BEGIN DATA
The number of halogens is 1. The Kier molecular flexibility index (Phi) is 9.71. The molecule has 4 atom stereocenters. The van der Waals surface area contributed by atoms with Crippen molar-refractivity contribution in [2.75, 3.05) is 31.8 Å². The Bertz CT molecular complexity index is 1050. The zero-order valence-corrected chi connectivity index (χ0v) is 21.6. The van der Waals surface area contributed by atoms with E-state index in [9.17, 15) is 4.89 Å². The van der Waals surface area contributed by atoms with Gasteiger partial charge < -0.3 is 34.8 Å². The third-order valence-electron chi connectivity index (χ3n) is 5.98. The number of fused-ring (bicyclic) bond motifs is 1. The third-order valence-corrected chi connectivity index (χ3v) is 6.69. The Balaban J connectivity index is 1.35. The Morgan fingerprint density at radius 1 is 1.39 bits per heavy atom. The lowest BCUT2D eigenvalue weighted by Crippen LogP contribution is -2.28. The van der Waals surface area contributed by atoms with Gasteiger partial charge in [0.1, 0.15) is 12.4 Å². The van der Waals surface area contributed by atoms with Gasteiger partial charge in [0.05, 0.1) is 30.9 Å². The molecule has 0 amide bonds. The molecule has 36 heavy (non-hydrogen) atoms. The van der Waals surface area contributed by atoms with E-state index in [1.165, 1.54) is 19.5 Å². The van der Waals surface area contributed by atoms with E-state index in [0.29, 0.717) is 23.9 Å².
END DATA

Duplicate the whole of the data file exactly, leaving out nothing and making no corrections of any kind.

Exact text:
The number of halogens is 1. The Kier molecular flexibility index (Phi) is 9.71. The molecule has 4 atom stereocenters. The van der Waals surface area contributed by atoms with Crippen molar-refractivity contribution in [2.75, 3.05) is 31.8 Å². The Bertz CT molecular complexity index is 1050. The zero-order valence-corrected chi connectivity index (χ0v) is 21.6. The van der Waals surface area contributed by atoms with E-state index in [9.17, 15) is 4.89 Å². The van der Waals surface area contributed by atoms with Gasteiger partial charge < -0.3 is 34.8 Å². The third-order valence-electron chi connectivity index (χ3n) is 5.98. The number of fused-ring (bicyclic) bond motifs is 1. The third-order valence-corrected chi connectivity index (χ3v) is 6.69. The Balaban J connectivity index is 1.35. The Morgan fingerprint density at radius 1 is 1.39 bits per heavy atom. The lowest BCUT2D eigenvalue weighted by Crippen LogP contribution is -2.28. The van der Waals surface area contributed by atoms with Gasteiger partial charge in [0.1, 0.15) is 12.4 Å². The van der Waals surface area contributed by atoms with Gasteiger partial charge in [0.05, 0.1) is 30.9 Å². The molecule has 0 amide bonds. The molecule has 36 heavy (non-hydrogen) atoms. The van der Waals surface area contributed by atoms with E-state index in [1.165, 1.54) is 19.5 Å². The van der Waals surface area contributed by atoms with E-state index in [0.29, 0.717) is 23.9 Å².